May 31, 2018

Everything that Rises Must Converge | Dane Joneshill

We all have our favorite genres of music. Yet, there is music that crosses into the overlap, like in the Venn diagram. This is the music we all long to hear for thoughtful times, reminding us of driving down a winding country road, reflecting. From my Boomer generation, James Taylor, Cat Stephens and Carole King still take me into a zone that tends to broaden me, deepen me, secure me in my place and time.

That’s why I stopped to pay attention to Dane Joneshill’s new offerings and his music videos. Everything that Rises Must Converge is Joneshill’s debut album released on January 19, 2018. It’s smooth in sound while deep in meaning.

Photo courtesy of Jesse Carr

He spent a year writing poetry-like lyrics with strumming sounds to soothe us in our struggles and probe us if we choose to press on to higher callings. Like me, once you hear the songs, you’ll probably want to know the backstory that was the impetus for each ode.

When asked about the album title, Joneshill shares, “Actually I heard and read this title— Everything that Rises Must Converge—four times in one week. It started as I was reading a Flannery O’ Connor short story with the title, then in a Mary Oliver poem. I think another reference was about racial integration. This led me to read about Jesuit priest Pierre Teilhard de Chardin who first coined the phrase. Each had a different but similar meaning that had to do with brokenness. How it was only a temporary fracturing that deepened us in our humanity and the universe, beauty and wholeness, love and kindness.”

Photo Courtesy of Hannah Joneshill

Dane grew up valuing words and their influence while living in an isolated space—the wildland and seaside in Alaska. Now for twenty years this songwriter, worship leader at Fellowship Bible Church in Searcy, husband of 17 years and father of five lives deeply rooted within the Arkansas landscape on rolling land with cliffs overlooking the Little Red River.

Moving to Arkansas twenty years ago, he met his wife Hannah (Fouts) at Camp Takodah. Her large family was already rooted in the area. Hannah and Dane’s faith in God was their strongest connection.

Joneshill was a business major with his graduate work in Marriage and Family Therapy at Harding University. His music evolved later.

Courtesy of Hannah Joneshill

Throughout the past two decades with family and faith as his priority, he waited for the right season to carve out time to write songs and create this album. He traveled to Atlanta, Georgia, to work with his friend and producer David Walker for the album’s quality sound. Jesse Carr and Hannah Joneshill filmed his music videos with incredible scenes mixed with faces and poignant moments. Hannah also caught her husband in thoughtful and everyday poses with her camera.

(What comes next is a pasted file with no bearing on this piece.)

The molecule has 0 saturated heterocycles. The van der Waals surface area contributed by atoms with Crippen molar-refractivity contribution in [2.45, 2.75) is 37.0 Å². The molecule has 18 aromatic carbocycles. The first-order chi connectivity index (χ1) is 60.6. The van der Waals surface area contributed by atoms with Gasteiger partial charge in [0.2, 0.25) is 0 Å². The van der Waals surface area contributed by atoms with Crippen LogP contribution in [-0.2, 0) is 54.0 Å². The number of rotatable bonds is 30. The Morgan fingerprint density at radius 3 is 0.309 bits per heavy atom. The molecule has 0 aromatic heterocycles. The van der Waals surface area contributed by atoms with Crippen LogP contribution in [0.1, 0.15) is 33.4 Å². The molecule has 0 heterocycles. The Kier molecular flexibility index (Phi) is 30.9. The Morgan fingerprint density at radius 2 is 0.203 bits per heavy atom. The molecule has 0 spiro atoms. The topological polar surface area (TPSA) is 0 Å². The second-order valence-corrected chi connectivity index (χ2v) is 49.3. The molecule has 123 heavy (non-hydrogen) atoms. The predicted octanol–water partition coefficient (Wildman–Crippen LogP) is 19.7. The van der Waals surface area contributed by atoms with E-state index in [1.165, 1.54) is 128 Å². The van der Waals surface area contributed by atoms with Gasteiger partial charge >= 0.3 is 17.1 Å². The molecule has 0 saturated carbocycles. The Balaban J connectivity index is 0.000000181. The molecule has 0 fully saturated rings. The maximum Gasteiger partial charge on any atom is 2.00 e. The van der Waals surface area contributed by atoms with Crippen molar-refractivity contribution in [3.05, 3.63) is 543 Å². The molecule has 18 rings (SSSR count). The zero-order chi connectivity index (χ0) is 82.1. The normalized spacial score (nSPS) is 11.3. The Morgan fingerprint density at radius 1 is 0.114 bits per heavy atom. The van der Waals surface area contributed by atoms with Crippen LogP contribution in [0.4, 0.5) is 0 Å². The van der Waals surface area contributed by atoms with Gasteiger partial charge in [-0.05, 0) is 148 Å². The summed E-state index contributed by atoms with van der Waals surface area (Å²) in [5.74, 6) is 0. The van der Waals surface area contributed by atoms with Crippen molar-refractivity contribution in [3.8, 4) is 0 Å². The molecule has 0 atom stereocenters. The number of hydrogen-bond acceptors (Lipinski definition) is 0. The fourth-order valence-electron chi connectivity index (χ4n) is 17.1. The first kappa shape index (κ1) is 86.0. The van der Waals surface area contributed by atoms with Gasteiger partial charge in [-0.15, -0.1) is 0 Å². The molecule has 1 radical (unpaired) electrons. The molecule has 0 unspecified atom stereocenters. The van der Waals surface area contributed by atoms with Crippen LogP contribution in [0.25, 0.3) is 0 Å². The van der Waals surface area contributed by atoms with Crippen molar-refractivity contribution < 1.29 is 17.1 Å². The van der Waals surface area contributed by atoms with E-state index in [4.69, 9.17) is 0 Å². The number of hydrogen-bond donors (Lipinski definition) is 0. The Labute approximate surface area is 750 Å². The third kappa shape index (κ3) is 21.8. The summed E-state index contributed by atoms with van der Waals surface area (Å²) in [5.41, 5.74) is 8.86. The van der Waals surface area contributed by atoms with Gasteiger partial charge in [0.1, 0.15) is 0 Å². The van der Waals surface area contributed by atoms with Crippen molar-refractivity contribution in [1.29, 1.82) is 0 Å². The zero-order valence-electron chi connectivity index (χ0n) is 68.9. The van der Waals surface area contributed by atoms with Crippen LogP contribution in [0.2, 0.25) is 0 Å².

The songs that first caught my attention, I saw in music videos.

In “Fragments” we watch the back of Joneshill writing on his office walls amongst paintings and drawings his father created. His artist/poet/nutritionist/avid reader Pop influenced Joneshill’s artistry.

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Hog Statue in West Fayetteville

In “If I Could” Joneshill touches upon the brokenness 

“If I could,
I’d take your memories,
hide behind your eyes
like a kind-hearted thief.”

The lyrics strengthen with each measure as we watch Joneshill singing with his own beloved family on an Arkansas mountainside overlooking his world.

Since childhood he says he’s observed and listened to others, adding, “the more I’ve paid attention, the more I’ve realized the value of all the little stories unfolding around me.”

On his website he writes:

“There is a common wisdom in choosing the song order for an album that leans toward putting the strongest songs in the front half of the record and try to hide the weakest ones at the back. This I did not do. It made far more sense to me to allow the songs to tell a more complete story. While this is not, strictly speaking, a concept album- it does form a sort of narrative.”

What is his theme throughout?

“Hard won hope,” he says.

Dane is a man of few words, yet he arranged an album full of words to do more than entertain us. They’re meant to inspire us, enrich us, as we also get to experience how everything that rises must converge.

On his website https://danejoneshillmusic.com, for a limited time, he’s offering a free download of his album at Noise Trade. You can also link to his music videos, read and hear impactful words in his letters and album trailer. The album cover is one of Joneshill’s father’s drawings.

Ann Robertson

Ann Elizabeth Robertson, a member of Arkansas Women Bloggers, retired from teaching English, journalism and art to write, paint and grandparent with leisure. Favorite excursions include traveling anywhere with her husband Bill, especially visiting art museums, large and small. Writings and artwork can be seen at her website The Art of Lovely Living (www.annelizabethrobertson.com).